OneShotww 8 years ago
Interesting....... I've been to two rookeries that are located among alligator farms. There are quite a few nesting birds a few feet from the wooden boardwalks and they don't seem to mind being photo'd. I have to think they wouldn't build their nests that close year after year if they were bothered by the proximity of the watchers/photographers.

They are great egrets and tri-colored herons for the most part. I've never seen anyone harrass them and I've spent hours there photoing.

Just my two cents as I don't pretend to speak for any other locations than these two rookeries.
admin
I don't disagree and I also have the same experiences especially from public rights of way, the problem I have is that I do not know how the image was obtained and the location so for the group its no nest shots.

I have a schedule 1 protected species in the UK that nests on a river about 10 metres from a public footpath, I can stand and watch, the fishermen can fish in front of the nest and my dog can swim in the river but by law I can't photograph the bird near its nest site, I would be breaking the law
OneShotww 8 years ago
Hmmmm, you can stand there and watch the bird but cannot photo it with a zoom lens? I'd be hard pressed to not do it.
john.dart 8 years ago
Crikey I had better not copy some of my old slides!

All taken at the nest!

That was after a few weeks of work, building a hide slowly, a liittle closer each day. slowly building a tower or frame work in the tree!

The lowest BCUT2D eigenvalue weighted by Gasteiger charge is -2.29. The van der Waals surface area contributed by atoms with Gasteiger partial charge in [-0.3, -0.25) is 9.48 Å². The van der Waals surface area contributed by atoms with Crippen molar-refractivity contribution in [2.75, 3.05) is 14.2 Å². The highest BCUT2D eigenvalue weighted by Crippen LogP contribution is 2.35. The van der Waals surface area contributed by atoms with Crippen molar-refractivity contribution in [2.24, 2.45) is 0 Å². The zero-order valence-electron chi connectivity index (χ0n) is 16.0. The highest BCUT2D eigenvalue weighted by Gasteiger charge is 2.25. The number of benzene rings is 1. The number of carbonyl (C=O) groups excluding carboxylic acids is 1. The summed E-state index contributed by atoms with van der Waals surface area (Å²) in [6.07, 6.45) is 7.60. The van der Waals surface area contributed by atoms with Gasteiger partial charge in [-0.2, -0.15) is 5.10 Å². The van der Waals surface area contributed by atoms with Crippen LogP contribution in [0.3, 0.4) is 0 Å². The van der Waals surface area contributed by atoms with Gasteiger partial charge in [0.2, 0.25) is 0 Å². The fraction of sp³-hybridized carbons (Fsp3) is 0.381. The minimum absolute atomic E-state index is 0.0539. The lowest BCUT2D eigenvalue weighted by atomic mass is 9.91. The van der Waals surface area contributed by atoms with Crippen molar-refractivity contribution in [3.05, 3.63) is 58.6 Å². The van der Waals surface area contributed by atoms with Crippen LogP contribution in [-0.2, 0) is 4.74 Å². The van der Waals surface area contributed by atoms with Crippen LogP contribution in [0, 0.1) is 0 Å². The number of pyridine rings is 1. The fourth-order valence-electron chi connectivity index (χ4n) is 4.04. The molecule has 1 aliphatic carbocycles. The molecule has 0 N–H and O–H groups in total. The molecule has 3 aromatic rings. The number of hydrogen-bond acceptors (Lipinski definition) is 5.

Then getting up real early !

Back then long lenses were really out of my reach!

Also we did not have Falconry centres, farms with tame birds, bird parks etc

Sitting in the hide was so interesting. Also around birds of prey nests would be clusters of small birds nesting as well,

Film was dear and it was a 10 day turn around when you finally finished the roll.

Sometimes due to work committments after all that work only a few shots were obtained.

Still it was very rewarding! Oh for digital then!

Cheers John, Western Australia.
Interesting subject. I have Swallows nesting under the roof of my shed, just above the door, they are unperturbed by our presence in the garden, although they did buzz my wife several times during fledging. I painted the shed recently, they remained unphased, when I painted the deck directly below the nest, they carried on as though I was not there, attending the nest, I leaned back and saw one fly in above me,just 2m away, remarkable!. Needless to say I have some images of the young in the nest, could`nt let this pass by. But I agree in principle with your ruling of no nest shots, I guess mine is a one off situation, I d`ont approach nests otherwise.
birdwalkers Posted 8 years ago. Edited by birdwalkers (member) 8 years ago
I underestand the rule and will honor it. In the US the do not disturb nesting rule is mostly limited to the Bald Eagle. Our nearest national Park the Cuyahoga Valley attracted a nesting pair 3 years ago. It was widely publisied not to enter the eagle area. Of couse every year Federal rangers make arrests I wouldn't risk that hassle Lucky for me I got the experience on private land. I have a boat in Western Ohio. A bar nearby attracted a pair of eagles to nest in a tree behind the bar's parking lot and volleyball courts.No 1/2 mile hike through a marsh to reach. No Federal cops to arrest you. These birds were almost totally adjusted. I spent many days from March to June watching and shooting with no fewer that 10 other shooters. The pair wasn't totally unaware of us. At times one of the adults would launch at us . Nothing like focusing on an agitated raptor with seven foot wings coming at your lens with talons forward. They of course always pull out. No sane person would take a lift up there to band then. Unfortunatly most states do persue raptors on public lands to grab and band the young. I witnessed this a few years back with a nest of Peregrine falcons on a bridge. A very ugly scene three little falcons snatched,inspected,banded The adults attacked the Wildlife workers. The little birds are way too hard to get to. I generally leave bird nests alone. I'll keep the fewshots I have private
Sam
Groups Beta